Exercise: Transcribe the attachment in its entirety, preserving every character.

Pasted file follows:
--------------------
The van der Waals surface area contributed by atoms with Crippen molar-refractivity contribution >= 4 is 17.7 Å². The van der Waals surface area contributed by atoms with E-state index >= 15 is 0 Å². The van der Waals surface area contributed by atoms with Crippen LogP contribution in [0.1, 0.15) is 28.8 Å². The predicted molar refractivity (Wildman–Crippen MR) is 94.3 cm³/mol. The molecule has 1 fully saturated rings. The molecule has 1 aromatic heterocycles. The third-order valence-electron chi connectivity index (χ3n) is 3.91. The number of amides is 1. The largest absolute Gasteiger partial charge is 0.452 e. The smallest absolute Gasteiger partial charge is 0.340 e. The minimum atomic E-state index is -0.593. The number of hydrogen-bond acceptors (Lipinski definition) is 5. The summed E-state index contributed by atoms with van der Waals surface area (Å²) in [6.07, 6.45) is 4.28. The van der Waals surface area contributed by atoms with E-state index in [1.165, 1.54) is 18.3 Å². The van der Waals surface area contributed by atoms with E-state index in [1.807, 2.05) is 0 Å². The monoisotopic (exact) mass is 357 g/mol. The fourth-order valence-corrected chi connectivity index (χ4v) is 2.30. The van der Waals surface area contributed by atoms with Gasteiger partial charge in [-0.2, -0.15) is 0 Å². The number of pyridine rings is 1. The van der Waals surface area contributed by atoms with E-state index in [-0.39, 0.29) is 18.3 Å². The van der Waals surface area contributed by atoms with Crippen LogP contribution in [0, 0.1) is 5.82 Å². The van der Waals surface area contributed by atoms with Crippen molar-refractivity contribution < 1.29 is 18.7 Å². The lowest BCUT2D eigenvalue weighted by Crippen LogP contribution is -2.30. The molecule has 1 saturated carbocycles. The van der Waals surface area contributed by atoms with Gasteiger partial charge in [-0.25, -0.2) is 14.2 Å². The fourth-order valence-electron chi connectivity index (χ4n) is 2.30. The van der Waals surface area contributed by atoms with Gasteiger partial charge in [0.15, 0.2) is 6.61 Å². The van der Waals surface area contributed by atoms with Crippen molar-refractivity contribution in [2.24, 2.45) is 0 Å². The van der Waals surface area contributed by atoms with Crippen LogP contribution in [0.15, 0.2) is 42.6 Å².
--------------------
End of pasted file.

The van der Waals surface area contributed by atoms with Crippen molar-refractivity contribution >= 4 is 17.7 Å². The van der Waals surface area contributed by atoms with E-state index >= 15 is 0 Å². The van der Waals surface area contributed by atoms with Crippen LogP contribution in [0.1, 0.15) is 28.8 Å². The predicted molar refractivity (Wildman–Crippen MR) is 94.3 cm³/mol. The molecule has 1 fully saturated rings. The molecule has 1 aromatic heterocycles. The third-order valence-electron chi connectivity index (χ3n) is 3.91. The number of amides is 1. The largest absolute Gasteiger partial charge is 0.452 e. The smallest absolute Gasteiger partial charge is 0.340 e. The minimum atomic E-state index is -0.593. The number of hydrogen-bond acceptors (Lipinski definition) is 5. The summed E-state index contributed by atoms with van der Waals surface area (Å²) in [6.07, 6.45) is 4.28. The van der Waals surface area contributed by atoms with E-state index in [1.165, 1.54) is 18.3 Å². The van der Waals surface area contributed by atoms with E-state index in [1.807, 2.05) is 0 Å². The monoisotopic (exact) mass is 357 g/mol. The fourth-order valence-corrected chi connectivity index (χ4v) is 2.30. The van der Waals surface area contributed by atoms with Gasteiger partial charge in [-0.2, -0.15) is 0 Å². The number of pyridine rings is 1. The van der Waals surface area contributed by atoms with E-state index in [-0.39, 0.29) is 18.3 Å². The van der Waals surface area contributed by atoms with Crippen LogP contribution in [0, 0.1) is 5.82 Å². The van der Waals surface area contributed by atoms with Crippen molar-refractivity contribution < 1.29 is 18.7 Å². The lowest BCUT2D eigenvalue weighted by Crippen LogP contribution is -2.30. The molecule has 1 saturated carbocycles. The van der Waals surface area contributed by atoms with Gasteiger partial charge in [-0.25, -0.2) is 14.2 Å². The fourth-order valence-electron chi connectivity index (χ4n) is 2.30. The van der Waals surface area contributed by atoms with Gasteiger partial charge in [0.15, 0.2) is 6.61 Å². The van der Waals surface area contributed by atoms with Crippen molar-refractivity contribution in [2.24, 2.45) is 0 Å². The van der Waals surface area contributed by atoms with Crippen LogP contribution in [0.15, 0.2) is 42.6 Å².